Part One Here
Rugby purists, for whom the 15-a-side game means everything, might be surprised, and a bit upset, to discover that Rugby Sevens might be the best way to present rugby to a larger, world-wide audience, and thereby save the game from falling into the alluring “schoolboy charm” that has kept rugby going, but not allowed it to expand in developing markets.
Rugby sevens can spread the sport faster because in most national teams can get 12 players together and start working on the core of a pretty good sevens team faster than getting 30-45 players for a “full game” that they will not be able to compete in anyway.
(I know 12 players means there’s not much depth to go a complete IRB Sevens Tournament, but nations can pick and choose their spots to compete in the first few years).
Rugby sevens is an incredibly exciting game, speaking as a fan of this type of rugby and as someone who loved to play sevens (again, about 65 pounds and two knee injuries ago). And, let’s be honest here, there is a lot more scoring in sevens rugby tournament than there is in most 15-a-side rugby matches. (unless you’re New Zealand playing Japan in the 1995 World Cup.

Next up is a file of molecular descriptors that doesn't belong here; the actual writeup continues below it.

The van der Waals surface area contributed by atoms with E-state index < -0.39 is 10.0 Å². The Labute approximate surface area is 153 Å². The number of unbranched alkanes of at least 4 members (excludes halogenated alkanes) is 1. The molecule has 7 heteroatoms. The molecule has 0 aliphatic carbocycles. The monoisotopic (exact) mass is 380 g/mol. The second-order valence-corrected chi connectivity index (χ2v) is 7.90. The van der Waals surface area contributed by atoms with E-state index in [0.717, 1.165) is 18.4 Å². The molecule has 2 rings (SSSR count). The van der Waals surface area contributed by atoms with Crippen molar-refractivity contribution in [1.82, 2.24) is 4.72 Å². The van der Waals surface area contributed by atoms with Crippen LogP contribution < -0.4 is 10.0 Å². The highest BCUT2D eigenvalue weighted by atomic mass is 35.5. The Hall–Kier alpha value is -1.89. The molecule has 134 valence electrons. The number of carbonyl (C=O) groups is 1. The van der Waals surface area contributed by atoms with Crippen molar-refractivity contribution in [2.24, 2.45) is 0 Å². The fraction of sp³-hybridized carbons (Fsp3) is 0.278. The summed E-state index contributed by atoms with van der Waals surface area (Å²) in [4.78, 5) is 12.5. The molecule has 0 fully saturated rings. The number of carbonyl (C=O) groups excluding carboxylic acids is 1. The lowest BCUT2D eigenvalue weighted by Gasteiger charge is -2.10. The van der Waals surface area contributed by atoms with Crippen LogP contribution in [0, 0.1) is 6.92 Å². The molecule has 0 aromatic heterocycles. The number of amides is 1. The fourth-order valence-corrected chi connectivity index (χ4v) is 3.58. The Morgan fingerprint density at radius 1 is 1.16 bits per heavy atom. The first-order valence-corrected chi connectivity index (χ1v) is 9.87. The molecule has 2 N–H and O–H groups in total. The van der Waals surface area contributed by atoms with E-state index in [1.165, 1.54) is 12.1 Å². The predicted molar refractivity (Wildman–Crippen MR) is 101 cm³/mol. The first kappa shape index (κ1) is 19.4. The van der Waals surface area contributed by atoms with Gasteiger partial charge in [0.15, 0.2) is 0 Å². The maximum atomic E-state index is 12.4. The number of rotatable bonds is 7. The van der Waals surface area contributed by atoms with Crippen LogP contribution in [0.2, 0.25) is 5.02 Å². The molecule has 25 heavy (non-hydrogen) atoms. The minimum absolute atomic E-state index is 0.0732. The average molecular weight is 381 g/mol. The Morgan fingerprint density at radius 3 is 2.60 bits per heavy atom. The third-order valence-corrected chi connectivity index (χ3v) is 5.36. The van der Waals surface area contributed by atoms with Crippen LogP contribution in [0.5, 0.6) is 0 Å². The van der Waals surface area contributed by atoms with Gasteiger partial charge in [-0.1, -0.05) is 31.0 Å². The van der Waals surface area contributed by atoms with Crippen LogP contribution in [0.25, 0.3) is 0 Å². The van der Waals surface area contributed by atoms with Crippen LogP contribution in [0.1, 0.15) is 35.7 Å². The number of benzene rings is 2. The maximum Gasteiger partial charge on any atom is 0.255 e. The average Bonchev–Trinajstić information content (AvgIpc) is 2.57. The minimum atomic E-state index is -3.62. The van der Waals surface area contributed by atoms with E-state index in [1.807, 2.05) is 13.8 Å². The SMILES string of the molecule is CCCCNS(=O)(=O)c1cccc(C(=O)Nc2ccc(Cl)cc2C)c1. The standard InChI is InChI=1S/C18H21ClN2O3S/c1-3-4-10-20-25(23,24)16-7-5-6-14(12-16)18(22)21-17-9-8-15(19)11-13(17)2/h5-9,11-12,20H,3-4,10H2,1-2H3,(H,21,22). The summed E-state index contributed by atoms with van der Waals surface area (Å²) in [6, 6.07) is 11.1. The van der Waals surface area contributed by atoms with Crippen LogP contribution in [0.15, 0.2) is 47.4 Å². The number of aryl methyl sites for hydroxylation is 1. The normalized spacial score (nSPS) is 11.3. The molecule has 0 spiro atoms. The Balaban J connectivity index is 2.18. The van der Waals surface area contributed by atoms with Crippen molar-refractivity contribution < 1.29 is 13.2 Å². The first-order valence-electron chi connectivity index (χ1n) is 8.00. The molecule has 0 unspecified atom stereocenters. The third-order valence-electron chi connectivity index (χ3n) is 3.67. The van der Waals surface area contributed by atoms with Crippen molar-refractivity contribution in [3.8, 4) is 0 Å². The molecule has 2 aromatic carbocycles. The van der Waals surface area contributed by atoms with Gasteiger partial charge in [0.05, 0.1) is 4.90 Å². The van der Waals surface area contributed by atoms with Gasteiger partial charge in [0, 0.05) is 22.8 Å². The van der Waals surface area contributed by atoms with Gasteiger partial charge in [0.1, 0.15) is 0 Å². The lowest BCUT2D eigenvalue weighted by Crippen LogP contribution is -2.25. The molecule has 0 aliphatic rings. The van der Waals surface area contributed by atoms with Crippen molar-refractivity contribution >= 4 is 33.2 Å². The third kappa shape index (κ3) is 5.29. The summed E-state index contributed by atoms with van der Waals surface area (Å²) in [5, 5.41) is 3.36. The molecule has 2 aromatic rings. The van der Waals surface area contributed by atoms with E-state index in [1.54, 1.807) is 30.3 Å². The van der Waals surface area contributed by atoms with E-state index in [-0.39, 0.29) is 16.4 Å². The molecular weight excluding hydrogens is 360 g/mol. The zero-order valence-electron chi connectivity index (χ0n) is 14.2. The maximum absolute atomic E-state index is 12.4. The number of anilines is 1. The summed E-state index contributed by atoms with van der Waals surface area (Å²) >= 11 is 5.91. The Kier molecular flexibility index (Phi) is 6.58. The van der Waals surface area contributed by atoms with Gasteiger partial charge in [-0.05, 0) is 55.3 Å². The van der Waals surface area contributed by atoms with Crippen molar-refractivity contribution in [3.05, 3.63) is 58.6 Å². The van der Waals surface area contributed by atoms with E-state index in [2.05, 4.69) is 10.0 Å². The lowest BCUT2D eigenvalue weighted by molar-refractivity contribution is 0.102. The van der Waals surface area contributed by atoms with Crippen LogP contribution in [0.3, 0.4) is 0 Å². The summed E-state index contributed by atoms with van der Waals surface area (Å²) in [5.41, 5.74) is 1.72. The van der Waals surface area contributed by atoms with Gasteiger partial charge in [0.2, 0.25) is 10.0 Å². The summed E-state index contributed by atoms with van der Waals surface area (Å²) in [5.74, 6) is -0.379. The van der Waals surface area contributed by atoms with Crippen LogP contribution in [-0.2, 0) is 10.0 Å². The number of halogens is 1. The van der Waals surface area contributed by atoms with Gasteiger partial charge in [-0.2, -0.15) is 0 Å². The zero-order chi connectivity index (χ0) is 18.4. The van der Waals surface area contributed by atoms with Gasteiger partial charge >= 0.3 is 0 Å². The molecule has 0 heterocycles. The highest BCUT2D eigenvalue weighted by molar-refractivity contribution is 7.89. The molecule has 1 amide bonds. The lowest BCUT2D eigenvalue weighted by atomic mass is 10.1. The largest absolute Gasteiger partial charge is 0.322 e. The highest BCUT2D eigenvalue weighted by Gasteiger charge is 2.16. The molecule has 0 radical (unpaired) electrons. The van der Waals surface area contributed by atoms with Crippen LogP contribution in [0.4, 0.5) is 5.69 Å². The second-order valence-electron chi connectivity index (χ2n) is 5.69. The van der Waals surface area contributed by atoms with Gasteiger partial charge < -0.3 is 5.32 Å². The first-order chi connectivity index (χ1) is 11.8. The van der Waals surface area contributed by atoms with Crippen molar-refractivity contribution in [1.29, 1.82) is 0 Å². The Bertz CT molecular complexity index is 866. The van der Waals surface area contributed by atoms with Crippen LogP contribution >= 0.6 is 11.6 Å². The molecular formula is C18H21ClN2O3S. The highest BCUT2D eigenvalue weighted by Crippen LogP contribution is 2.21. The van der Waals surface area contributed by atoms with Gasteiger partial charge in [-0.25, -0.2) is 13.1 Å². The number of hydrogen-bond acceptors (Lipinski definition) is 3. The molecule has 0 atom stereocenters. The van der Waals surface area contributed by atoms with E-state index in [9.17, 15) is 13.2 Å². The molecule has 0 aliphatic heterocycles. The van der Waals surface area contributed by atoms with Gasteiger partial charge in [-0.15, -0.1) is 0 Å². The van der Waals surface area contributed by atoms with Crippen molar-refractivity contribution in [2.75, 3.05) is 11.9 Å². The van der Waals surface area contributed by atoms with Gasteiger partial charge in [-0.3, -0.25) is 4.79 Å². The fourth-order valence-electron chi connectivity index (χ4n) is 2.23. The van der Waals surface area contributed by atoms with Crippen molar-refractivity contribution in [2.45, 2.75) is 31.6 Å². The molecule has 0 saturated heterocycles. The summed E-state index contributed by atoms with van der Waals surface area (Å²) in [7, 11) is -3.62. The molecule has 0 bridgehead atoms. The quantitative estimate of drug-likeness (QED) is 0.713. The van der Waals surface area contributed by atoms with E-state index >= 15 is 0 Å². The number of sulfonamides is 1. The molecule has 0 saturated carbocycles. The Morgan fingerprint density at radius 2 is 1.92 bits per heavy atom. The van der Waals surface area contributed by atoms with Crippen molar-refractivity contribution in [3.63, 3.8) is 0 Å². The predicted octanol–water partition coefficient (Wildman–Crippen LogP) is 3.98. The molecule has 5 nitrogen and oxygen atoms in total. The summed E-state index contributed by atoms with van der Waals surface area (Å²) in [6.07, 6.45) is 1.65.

Sevens give nations that would not be able to compete in an 80-minute game of “real rugby,” like surprise sevens upstarts Kenya, sevens stars Fiji, current World Sevens Champions Western Samoa, 2009 World Sevens Champions Wales, and even the U.S. to a lesser scale, a chance to be competitive with more entrenched rugby nations, such as England, France, and even rugby powerhouse New Zealand. (These top tier rugby nations still tend to win the majority of the IRB Sevens matches, but if planned out right
Rugby sevens was selected to be in the 2016 Olympics in England, and one reason it was picked (in my opinion) was that instead of 15-a-side rugby, sevens allows these additional nations to be competitive. (Hey, even the U.S. – current Olympic Rugby champions – can make the time to prepare a top-flight team).
Now if this is carried on to a logical conclusion, sevens should be pushed much more in the developing rugby nations, with the inclusion and additional marketing of the Sevens World Cup, to allow Nations a real chance to compete with the powers of the rugby universe. While most top tier rugby teams still focus on 15-a-side first and seven second, smaller nations can dedicate the time to reverse those and have a better showing in the London Olympics.